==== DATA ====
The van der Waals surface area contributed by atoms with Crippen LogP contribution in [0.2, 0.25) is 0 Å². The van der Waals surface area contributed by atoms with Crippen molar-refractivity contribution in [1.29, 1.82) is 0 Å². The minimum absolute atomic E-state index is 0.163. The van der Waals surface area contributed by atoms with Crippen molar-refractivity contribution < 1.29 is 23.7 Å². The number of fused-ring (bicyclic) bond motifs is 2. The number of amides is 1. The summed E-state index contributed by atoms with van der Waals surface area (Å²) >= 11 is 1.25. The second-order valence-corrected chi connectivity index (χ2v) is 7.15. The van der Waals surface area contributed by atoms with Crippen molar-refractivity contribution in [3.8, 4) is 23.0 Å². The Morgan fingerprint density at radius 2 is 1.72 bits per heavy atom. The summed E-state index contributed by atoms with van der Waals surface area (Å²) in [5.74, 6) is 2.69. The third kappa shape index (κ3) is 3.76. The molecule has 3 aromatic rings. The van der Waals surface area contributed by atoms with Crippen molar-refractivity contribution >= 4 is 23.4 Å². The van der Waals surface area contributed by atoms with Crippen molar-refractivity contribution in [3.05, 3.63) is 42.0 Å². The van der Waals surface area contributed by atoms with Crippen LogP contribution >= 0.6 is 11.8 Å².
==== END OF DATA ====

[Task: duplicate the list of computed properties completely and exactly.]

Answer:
The van der Waals surface area contributed by atoms with Crippen LogP contribution in [0.2, 0.25) is 0 Å². The van der Waals surface area contributed by atoms with Crippen molar-refractivity contribution in [1.29, 1.82) is 0 Å². The minimum absolute atomic E-state index is 0.163. The van der Waals surface area contributed by atoms with Crippen molar-refractivity contribution < 1.29 is 23.7 Å². The number of fused-ring (bicyclic) bond motifs is 2. The number of amides is 1. The summed E-state index contributed by atoms with van der Waals surface area (Å²) >= 11 is 1.25. The second-order valence-corrected chi connectivity index (χ2v) is 7.15. The van der Waals surface area contributed by atoms with Crippen molar-refractivity contribution in [3.8, 4) is 23.0 Å². The Morgan fingerprint density at radius 2 is 1.72 bits per heavy atom. The summed E-state index contributed by atoms with van der Waals surface area (Å²) in [5.74, 6) is 2.69. The third kappa shape index (κ3) is 3.76. The molecule has 3 aromatic rings. The van der Waals surface area contributed by atoms with Crippen molar-refractivity contribution >= 4 is 23.4 Å². The van der Waals surface area contributed by atoms with Crippen molar-refractivity contribution in [3.05, 3.63) is 42.0 Å². The van der Waals surface area contributed by atoms with Crippen LogP contribution >= 0.6 is 11.8 Å².